Montana hires new livestock director
Meet the new Montana Board of Livestock Executive Director, Mike Honeycutt. Currently serving as the Managing Director for the National Council for Agricultural Education, Honeycutt will begin work in his new position Feb. 1. He agreed to answer a few questions for Tri-State Livestock News.
1. Why did you seek this position with the MBOL?
I was looking for an opportunity to work in public service and stay connected to the agriculture industry. This position fit those personal needs I was seeking in my next career move. Once I was a candidate for the position I began to learn of the challenges facing the department. I feel that this department serves an important mission for the state and the livestock industry and that this position is critical to rebuilding confidence in the department and the work it is carrying out. I am excited to work through those challenges as great as they may be.
2. What experience do you have with fiscal management?
I have managed budgets in every position that I have held. I am very familiar with working through budgets that are complicated and have funds that are earmarked or dedicated to specific programs and functions. In most cases these funds were derived from fundraising activities so there were requirements on how revenues and expenses needed to be recorded as well as reporting requirements back to donors. This experience has led me to believe that you have to be as transparent and accurate in your accounting as possible. I am aware this has been a concern with the department and I am committed to working on those issues and making sure the department follows the letter and spirit of rules governing the budgeting process.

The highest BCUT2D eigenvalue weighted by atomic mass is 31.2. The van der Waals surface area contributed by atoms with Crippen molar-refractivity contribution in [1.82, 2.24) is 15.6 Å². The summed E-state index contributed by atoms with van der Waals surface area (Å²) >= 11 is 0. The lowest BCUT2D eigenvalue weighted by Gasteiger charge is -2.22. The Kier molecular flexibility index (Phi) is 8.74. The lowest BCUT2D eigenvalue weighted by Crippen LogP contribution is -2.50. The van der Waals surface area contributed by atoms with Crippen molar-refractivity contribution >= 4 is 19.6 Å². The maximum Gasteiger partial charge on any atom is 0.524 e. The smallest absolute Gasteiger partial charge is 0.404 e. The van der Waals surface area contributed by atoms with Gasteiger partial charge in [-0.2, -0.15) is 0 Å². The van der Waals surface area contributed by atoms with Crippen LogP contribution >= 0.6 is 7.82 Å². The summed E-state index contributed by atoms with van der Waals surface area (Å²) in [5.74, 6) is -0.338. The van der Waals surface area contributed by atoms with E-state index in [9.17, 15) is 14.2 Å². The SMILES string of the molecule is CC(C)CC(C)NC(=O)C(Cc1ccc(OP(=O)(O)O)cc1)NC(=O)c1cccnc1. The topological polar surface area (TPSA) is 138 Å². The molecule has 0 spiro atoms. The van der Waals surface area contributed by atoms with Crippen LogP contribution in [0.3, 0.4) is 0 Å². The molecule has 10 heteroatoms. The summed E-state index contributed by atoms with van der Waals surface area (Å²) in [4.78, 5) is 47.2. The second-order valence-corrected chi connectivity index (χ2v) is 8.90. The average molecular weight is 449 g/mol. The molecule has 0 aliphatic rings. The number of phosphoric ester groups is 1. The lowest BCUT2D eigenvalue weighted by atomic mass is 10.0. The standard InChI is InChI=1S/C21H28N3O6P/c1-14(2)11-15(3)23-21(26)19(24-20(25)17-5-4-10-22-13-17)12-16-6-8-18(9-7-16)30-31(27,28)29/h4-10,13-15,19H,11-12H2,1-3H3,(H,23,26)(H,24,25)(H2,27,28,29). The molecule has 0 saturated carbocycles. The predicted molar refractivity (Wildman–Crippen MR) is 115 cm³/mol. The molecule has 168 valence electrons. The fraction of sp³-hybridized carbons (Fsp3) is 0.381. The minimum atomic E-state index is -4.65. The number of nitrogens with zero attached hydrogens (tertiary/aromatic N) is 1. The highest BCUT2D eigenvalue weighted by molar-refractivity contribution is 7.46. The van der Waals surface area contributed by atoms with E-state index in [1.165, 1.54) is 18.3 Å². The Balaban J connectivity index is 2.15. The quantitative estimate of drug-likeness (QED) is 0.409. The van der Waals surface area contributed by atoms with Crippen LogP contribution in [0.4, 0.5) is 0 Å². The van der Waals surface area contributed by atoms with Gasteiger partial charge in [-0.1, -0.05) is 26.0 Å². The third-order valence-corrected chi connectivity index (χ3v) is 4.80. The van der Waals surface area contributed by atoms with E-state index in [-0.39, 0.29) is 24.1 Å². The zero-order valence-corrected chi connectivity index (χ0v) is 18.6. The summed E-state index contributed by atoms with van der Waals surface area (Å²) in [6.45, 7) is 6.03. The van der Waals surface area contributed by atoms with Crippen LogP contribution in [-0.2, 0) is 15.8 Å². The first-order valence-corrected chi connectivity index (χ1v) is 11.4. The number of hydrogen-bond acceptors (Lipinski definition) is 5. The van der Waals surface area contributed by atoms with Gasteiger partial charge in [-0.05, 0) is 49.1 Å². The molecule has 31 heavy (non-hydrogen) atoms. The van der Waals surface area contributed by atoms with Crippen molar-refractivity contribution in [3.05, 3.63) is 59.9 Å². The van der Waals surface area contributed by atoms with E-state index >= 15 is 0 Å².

3. What are your goals for the MBOL?
It is hard to be specific with goals that I may have until I have had an opportunity to get inside the department and have more internal and external conversations. At this point I would say the chief goal I could express is making moves that helps the department regain trust and confidence with the public. I know this is not going to be easy but we will need to be open to feedback no matter how blunt it may be and show that we are willing to act on that feedback.
4. How will you connect with the producers in Montana?
I want to be open and approachable with the producers. They are the reason the department exists. I hope to get out to meetings that allow me to interact directly with producers and listen to what they have to say. I also know that one of the first things I should do is reach out the stakeholder organizations around the state and have direct meetings with their leaders. I hope that we will have an environment that allows producers to be a valued part of solving the problems facing the department.
5. What is your opinion on the governor’s recent announcement that Park bison will be allowed to live outside of the Park?
At present I don’t know that I am confident I have all the information I would need to share a truly informed opinion. I do hope the decision was made based on sound science and that industry leaders had input. I know this is an area that is already under greater surveillance and monitoring by the department and that level engagement will continue. It would be our duty to act accordingly if we see changes in any animal health incidents that could be correlated to greater contact between wild bison and domestic livestock herds.
6. Do you think fees will have to increase, in order to balance the budget?
I have not had the opportunity to study the budget in level of detail but that is priority on day one. What I do feel comfortable saying is that when there are shortfalls that may push higher fees on those utilizing the department’s services we have to look at every angle before making that decision. We have to question if there are efficiencies the department could seek that would correct at least a portion of the shortfall before raising fees. We should also be projecting far enough in to the future to bring the affected industry’s leaders to the table to be part of the solution or make graduated changes to lessen the immediate impact of the changes.